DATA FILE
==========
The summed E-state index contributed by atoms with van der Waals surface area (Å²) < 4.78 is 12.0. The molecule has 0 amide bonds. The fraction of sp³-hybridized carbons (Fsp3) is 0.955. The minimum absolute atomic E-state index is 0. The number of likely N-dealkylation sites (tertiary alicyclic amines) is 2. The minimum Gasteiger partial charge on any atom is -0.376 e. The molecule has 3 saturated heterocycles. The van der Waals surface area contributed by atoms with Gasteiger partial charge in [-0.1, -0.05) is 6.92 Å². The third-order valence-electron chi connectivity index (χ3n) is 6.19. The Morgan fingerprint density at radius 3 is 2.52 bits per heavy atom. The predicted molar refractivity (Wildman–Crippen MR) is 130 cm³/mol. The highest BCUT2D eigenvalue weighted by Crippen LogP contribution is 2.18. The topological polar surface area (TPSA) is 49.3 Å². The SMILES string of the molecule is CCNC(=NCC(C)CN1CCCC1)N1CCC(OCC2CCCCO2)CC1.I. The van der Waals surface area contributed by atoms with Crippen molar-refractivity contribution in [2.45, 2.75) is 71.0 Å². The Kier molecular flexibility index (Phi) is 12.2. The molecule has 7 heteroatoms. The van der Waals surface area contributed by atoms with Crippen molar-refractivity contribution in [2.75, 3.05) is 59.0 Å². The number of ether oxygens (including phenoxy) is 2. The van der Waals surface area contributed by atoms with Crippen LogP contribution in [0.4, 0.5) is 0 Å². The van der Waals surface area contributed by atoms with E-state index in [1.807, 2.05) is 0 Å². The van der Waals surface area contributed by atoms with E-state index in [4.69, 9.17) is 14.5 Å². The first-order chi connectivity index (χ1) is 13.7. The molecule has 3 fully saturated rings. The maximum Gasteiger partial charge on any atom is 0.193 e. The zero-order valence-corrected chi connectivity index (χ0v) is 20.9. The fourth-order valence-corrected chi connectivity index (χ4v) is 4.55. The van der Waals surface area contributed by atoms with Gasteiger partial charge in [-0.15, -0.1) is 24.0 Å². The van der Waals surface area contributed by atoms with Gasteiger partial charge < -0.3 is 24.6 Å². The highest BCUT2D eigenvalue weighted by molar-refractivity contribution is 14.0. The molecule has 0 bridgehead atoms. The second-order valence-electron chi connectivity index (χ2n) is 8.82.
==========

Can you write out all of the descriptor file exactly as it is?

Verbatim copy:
The summed E-state index contributed by atoms with van der Waals surface area (Å²) < 4.78 is 12.0. The molecule has 0 amide bonds. The fraction of sp³-hybridized carbons (Fsp3) is 0.955. The minimum absolute atomic E-state index is 0. The number of likely N-dealkylation sites (tertiary alicyclic amines) is 2. The minimum Gasteiger partial charge on any atom is -0.376 e. The molecule has 3 saturated heterocycles. The van der Waals surface area contributed by atoms with Gasteiger partial charge in [-0.1, -0.05) is 6.92 Å². The third-order valence-electron chi connectivity index (χ3n) is 6.19. The Morgan fingerprint density at radius 3 is 2.52 bits per heavy atom. The predicted molar refractivity (Wildman–Crippen MR) is 130 cm³/mol. The highest BCUT2D eigenvalue weighted by Crippen LogP contribution is 2.18. The topological polar surface area (TPSA) is 49.3 Å². The SMILES string of the molecule is CCNC(=NCC(C)CN1CCCC1)N1CCC(OCC2CCCCO2)CC1.I. The van der Waals surface area contributed by atoms with Crippen molar-refractivity contribution in [2.45, 2.75) is 71.0 Å². The Kier molecular flexibility index (Phi) is 12.2. The molecule has 7 heteroatoms. The van der Waals surface area contributed by atoms with Crippen molar-refractivity contribution in [2.75, 3.05) is 59.0 Å². The number of ether oxygens (including phenoxy) is 2. The van der Waals surface area contributed by atoms with Crippen LogP contribution in [0.4, 0.5) is 0 Å². The van der Waals surface area contributed by atoms with E-state index in [1.807, 2.05) is 0 Å². The van der Waals surface area contributed by atoms with E-state index in [4.69, 9.17) is 14.5 Å². The first-order chi connectivity index (χ1) is 13.7. The molecule has 3 fully saturated rings. The maximum Gasteiger partial charge on any atom is 0.193 e. The zero-order valence-corrected chi connectivity index (χ0v) is 20.9. The fourth-order valence-corrected chi connectivity index (χ4v) is 4.55. The van der Waals surface area contributed by atoms with Gasteiger partial charge in [-0.15, -0.1) is 24.0 Å². The van der Waals surface area contributed by atoms with Gasteiger partial charge < -0.3 is 24.6 Å². The highest BCUT2D eigenvalue weighted by molar-refractivity contribution is 14.0. The molecule has 0 bridgehead atoms. The second-order valence-electron chi connectivity index (χ2n) is 8.82.